Happy Halloween Blackrock!

 

The beach 20 feet from the front door of Ivy House…and the view from my window

 

Yes, unintentionally but ever so appropriately I’ve landed in a town called Blackrock. It is a small suburb of a slightly larger town called Dundalk in Co. Louth. This is just below the border of Northern Ireland. I booked a B&B here merely (or so I thought) as a connector between the Giant’s Causeway and Dublin. But regardless of how many times I relearn this lesson, this is not merely a connector but a place for peace and serenity and exactly what I had needed and wanted my Halloween weekend to be like. Blissful I tell you, just absolutely blissful.

 

Carmen and I outback of Abbey Court in front of the fabulously colorful rock artist mural

Now, a bit about my lovely stay in Dublin and Abbey Court hostel. The lovely city of Dublin grabbed onto me like a freakin’ fish to a line. I relished in it’s bustling, multi-cultural, anciently carved, steeped in history streets. Every day waking up and deciding to book just one more night in my comfy bunk bed. I bus toured, I pub-crawled, I sang, I walked, I wrote, I ate and most importantly I met and made some wonderfully international friends. My second night there turned out to be Carmen from Spain’s birthday. We bought some canned beverages to drink in the common area of the hostel and the night ended with a crowd complete with Irish, Polish, Spanish, French, German, Dutch, Australian, Canadian and American kids sitting on the back porch of this hostel singing and playing guitar for each other. I decided to sing a little ditty on my own

My free Guinness at the top of the Guinness Storehouse

when all the guitar players went inside and no one else was playing music. This sparked Bea (the Spanish form of Beatrix or Bea, but pronounced Bay-Uh) to ask me to sing Whitney Houston songs…clearly I don’t know all the words to basically any song, so I sang two lines, “And Iiiii-eeeee-iiiiii will always love you-ooo-ooo…” and when prompted for more, “Oh I wanna dance with somebody, I wanna feel the hEAt with somebody.” Dane from Florida, who was here with his Christian missionary group, told me God gave me this gift in order to open doors for myself.

 

Most of my nights ended this way, on the porch playing music and talking, which was a beautiful thing. I’d make dinner or go out for a bite, a pint and a walk but always end up out there in the end late into the wee hours of the morning. Especially when the Christian group decided to have gospel time in the common area. About 20 or so people sitting in a large circle yelling, chanting, singing, crying, laughing, stuttering, convulsing…they were all from Florida and thoroughly freaked out all the people from other countries who remained outside with me during this show. We all open-mindedly decided, “Hey, to each their own,” and that this would be considered a different form of alternative lifestyle and that’s just fine – though it made us all uncomfortable enough to not want to stick around.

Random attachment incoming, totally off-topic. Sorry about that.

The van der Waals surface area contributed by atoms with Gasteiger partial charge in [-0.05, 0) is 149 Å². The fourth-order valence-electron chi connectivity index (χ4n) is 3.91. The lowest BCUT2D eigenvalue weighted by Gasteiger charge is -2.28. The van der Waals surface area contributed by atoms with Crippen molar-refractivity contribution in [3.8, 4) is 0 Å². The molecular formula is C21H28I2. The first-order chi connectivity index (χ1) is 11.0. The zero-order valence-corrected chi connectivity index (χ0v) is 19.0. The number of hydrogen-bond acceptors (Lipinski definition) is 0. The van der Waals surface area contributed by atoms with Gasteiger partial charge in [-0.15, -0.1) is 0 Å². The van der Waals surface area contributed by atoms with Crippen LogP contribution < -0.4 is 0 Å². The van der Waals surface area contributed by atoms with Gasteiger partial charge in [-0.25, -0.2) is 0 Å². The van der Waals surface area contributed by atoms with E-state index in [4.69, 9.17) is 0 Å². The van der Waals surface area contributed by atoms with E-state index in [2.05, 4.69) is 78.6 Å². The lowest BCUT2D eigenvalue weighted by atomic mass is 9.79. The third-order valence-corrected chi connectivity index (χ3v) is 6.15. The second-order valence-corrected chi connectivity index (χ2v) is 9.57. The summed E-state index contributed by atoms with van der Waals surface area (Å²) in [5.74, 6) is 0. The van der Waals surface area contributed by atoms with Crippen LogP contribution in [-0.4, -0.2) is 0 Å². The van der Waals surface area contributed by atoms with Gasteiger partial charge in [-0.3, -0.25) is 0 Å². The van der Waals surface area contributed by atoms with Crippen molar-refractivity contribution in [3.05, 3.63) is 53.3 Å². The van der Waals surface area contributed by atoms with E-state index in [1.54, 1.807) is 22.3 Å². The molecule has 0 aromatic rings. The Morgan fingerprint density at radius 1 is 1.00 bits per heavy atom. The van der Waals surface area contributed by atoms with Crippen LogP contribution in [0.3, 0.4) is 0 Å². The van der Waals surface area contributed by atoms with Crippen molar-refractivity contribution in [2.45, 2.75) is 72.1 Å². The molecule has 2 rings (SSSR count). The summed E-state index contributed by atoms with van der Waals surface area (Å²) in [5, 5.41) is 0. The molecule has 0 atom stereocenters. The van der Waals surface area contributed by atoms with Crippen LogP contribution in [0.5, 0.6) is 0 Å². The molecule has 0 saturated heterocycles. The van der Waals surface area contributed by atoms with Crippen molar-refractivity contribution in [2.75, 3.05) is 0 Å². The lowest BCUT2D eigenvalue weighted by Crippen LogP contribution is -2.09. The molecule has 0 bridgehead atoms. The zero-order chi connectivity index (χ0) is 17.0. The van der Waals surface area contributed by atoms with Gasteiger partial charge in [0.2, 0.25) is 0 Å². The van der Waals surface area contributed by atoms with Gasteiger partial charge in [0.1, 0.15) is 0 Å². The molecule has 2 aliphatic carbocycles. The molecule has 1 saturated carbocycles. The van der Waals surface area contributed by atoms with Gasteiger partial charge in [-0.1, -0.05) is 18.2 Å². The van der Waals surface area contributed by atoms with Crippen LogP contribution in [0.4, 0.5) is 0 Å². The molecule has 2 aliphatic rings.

The tallest thing in Dublin and a wonderful piece of art in the middle of O’Connell Street

 

I realized a lot about myself during this 5-day-stay in the city. One thing that really shocked me is that I am pretty damn good in awkward, multi-national, social situations on my own. Not quite single-handedly but without much help, brought the international group together merely by introducing myself and asking questions about another person’s life and travels. Some people were very open to it right away, others it took a bit more persistence, but unflinchingly, I continued the conversation as if the other were not acting uncomfortable with talking to a

The Museum of Modern Art in Dublin

complete stranger and soon enough we’d become friends or at least acquaintances. My favorite display of this was spending an entire afternoon with a very sweet French guy, Antoine, who could speak little to no English. The only thing we could both really understand was the fact that this was a hopelessly funny situation to be in and so we’d both end up cracking up hysterically in the middle of a sidewalk or stairwell with his French to English dictionary open. Absolutely Priceless.

 

Dublin refreshed and rejuvenated me. Gave me the freedom of transportation (and sidewalks) that I needed and yearned for in order to continue my journey through the much smaller towns and villages of Ireland. Now, today, I woke up in this wonderful B&B run by two guys that couldn’t be more than 27 in this wonderful little suburb with a superb view of the sea and the tide that has removed the water from the shore for at least a miles distance. I have booked 2 nights here and had planned to head north to the Giant’s Causeway, but I think, again, that my plan will not include this tourist attraction. Rather I’m feeling the pull towards the West again. I’m thinking Co. Leitram, Co. Donegal, Co. Sligo, Co. Mayo and then back to my home-away-from-home Co. Galway.

Short and sweet this time. Enjoy!

With all of this new found love and joy in my heart,

 

Seaside, reading on a rock and taking in the chilly fall air and beautiful sunshine in Blackrock, Co. Louth

 

 

Shannon 🙂

P.S.

Will someone puh-lease carve a pumpkin for me!

 

3 Comments Add yours

  1. is everything gorgeous in ireland or are you just taking gorgeous photos??

    Like

    1. Shannon says:

      haha everything is just gorgeous in Ireland, especially when the sun is shining!

      Like

  2. Mom says:

    Shan, your pictures are amazing. We will have to put a slide show together when you get home! Thanks for sharing. Loved the Antoine story:)

    Like

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